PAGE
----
Class of '84: Suzuki Katana 1100 v. Kawasaki GPZ900R

1984. A great year for films, a seminal year for music, and the year Kawasaki stole Suzuki’s Katana 1100 thunder with their all-new watercooled GPZ900R. Overnight, superbikes had suddenly entered the computer age

Posted: 7 June 2009
by Colin Goodwin

I read George Orwell’s 1984 when I was 13, when getting my hands on a copy of Shaven Haven was a more important literary task, so my memories of Orwell’s famously pessimistic look into the future are scant. Perhaps younger students with fresher memories will be able to tell me whether George predicted the arrival of the watercooled four-stroke motorcycle engine or the 16-inch front wheel. I certainly hadn’t seen them coming because my first sight of a Kawasaki GPZ900R left me reeling.

One day while riding along the Thames embankment I stopped next to an unfamiliar red Kawasaki. Almost all bikes left my MZ of the time standing but this Kwacker seemed to disappear into thin air when the traffic lights changed. Shocked, I visited my local Kawasaki dealer and organised a test ride on the new GPZ900R. Everything about it was incredible: its power, its handling, its brakes. I knew that I had ridden the future and I couldn’t afford it.

The GPZ900R that we have here is absolutely stunning, despite having 43,000 miles on the clock. It’s still a good looking bike; solid, purposeful and subtly aggressive. And totally different to the Suzuki GSX1100 Katana that joins it in this battle of the eighties’ giants. But then the Katana is different to everything that came before or since. If you want to learn the development history of the Suzuki Katana, then first warm yourself up with a simpler task like mastering mandarin Chinese, because the Katana story is complicated with various different engine sizes and appearances of particular bikes.

The most excellent Katana Central website tells us that no motorcycle company had used an outside design house to pen one of its bikes and that Suzuki, in commissioning German crayon meisters target DESIGN, was the first. Not strictly true because Ducati asked car designers Bertone to design a bike in the early 1970s, the result of which was one of Ducati’s ugliest ever bikes, the 860 GTE. Suzuki launched the GS1100S Katana in the UK in 1980 when bikers tucked their trousers into their boots and still folded white socks over boot tops; the BMF rally was massive and Belstaff made kit for bikers rather than toffs with shotguns. The Katana came as a bit of a shock and left most people rather confused.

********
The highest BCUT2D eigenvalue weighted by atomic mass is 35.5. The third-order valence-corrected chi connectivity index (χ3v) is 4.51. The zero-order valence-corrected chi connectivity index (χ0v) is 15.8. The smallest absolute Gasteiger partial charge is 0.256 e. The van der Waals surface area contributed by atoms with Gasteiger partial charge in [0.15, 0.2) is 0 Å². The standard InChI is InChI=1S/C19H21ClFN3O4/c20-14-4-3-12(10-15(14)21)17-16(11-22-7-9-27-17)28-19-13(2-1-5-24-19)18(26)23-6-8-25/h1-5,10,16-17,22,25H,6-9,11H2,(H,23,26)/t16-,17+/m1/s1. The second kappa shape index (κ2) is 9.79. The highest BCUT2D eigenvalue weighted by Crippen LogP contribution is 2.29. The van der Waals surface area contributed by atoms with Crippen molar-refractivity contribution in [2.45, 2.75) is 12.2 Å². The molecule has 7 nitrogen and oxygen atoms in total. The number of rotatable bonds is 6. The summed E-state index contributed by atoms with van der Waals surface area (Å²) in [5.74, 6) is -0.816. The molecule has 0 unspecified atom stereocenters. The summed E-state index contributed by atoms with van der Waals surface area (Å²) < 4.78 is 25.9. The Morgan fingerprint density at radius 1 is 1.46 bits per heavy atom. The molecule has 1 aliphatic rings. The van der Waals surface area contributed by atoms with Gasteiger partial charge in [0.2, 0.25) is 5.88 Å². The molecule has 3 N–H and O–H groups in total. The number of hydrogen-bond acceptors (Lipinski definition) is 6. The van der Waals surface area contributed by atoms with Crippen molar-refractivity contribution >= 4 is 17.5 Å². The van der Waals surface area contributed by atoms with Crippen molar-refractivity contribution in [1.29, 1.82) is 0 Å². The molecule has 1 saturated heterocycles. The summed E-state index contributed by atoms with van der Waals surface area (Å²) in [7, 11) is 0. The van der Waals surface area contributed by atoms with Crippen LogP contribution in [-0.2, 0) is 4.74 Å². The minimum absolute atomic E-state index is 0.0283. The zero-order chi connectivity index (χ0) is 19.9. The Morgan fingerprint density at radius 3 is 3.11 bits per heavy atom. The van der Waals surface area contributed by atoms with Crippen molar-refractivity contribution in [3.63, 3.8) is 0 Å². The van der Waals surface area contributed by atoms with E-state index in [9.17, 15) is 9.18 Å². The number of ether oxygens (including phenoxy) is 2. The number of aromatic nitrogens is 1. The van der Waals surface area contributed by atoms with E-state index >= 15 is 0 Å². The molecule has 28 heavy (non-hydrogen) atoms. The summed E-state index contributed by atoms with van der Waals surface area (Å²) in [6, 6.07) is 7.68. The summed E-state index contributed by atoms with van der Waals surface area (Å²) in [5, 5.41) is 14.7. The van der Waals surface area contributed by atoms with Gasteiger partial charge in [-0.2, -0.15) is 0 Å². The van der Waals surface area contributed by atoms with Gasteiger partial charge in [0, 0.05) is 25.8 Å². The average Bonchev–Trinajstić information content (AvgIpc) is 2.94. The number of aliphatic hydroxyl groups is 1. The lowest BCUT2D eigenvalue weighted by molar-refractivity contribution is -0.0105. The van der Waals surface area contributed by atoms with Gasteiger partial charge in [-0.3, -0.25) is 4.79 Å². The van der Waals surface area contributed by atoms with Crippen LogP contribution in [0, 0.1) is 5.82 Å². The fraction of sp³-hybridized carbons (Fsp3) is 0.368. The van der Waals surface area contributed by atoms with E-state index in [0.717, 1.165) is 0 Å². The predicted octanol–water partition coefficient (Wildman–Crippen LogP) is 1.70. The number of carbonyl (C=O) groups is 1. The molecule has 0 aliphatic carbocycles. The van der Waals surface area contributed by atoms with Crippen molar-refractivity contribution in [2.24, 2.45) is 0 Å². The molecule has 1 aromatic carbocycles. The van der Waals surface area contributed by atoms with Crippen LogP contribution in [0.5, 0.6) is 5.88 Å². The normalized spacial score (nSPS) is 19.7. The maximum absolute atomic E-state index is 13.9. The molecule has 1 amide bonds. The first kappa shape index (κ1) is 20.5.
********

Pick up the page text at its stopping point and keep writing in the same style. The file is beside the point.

Numerous Katana-style models came and went during the 1980s, including 550s, 650s, 750s and including, in 1984, the GSX750 S3 Katana with a pop-up headlamp. Surprisingly the 1100 Kat we have here wears a W-registration which means that it was registered in 2000. I didn’t know they were made that recently but Katana experts will have already observed from the black engine that this bike is one of the 1100 Japan-only limited edition GSX-1100SYs built in late 2000. With less than 4,000 miles on the clock it is in as new condition.

Bike nostalgia takes several forms. First, there’s the bikes you dreamed about as a kid – like my Kwacker H2. Then there’s the bikes that you want because you owned one in your youth and you want to recapture those days long before grey pubes and having to stop for the loo before needing petrol while riding a Ducati. And lastly there’s the nostalgia for bikes from an era that you missed out on that was obviously a hoot. Which is why young Urry is mad about 350LCs even though he had yet to learn to pee standing up when the Elsie made its debut in 1980.

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"the alternator mounted behind the cylinders is common now but was radical for 1984."

Honda must have been revolutionary then, because they fitted the CBX 1000`s alternator, driven by a multiplate wet clutch, 6 years earlier in 1978! 


Posted: 08/06/2009 at 17:22

scorpio24v wrote (see)

"the alternator mounted behind the cylinders is common now but was radical for 1984."

Honda must have been revolutionary then, because they fitted the CBX 1000`s alternator, driven by a multiplate wet clutch, 6 years earlier in 1978! 


Now you'll be confusing the children if you go pointing out all the gaps in their knowledge. 

(Can't be bothered to research it - but I have a feeling the original MV Agusta 750's had an alternator behind the cylinders back in the 60's too.....) 


Posted: 09/06/2009 at 08:34

I bought an 84 900 Kawi brand new. It was $3300 us out the door. I remember the first ride and how it felt like it was on rails compared to the KZ.

I also purchased a Z1r Kawi New in 1978 that was only $2800

The real gem was the 1979 Z1R TC with the Black Molly Graphics


Posted: 11/06/2009 at 07:52

A little trivia for you. we all remember Tom cruise raceing down the runway in Topgun on Kawasaki Gpz900 but because of his hight they used a gpz 500 mocked up to look like a Gpz900.This is what i read in another motorcycling mag P.S A Katana is a single edeged sword not double.wink wink

Posted: 21/06/2009 at 19:48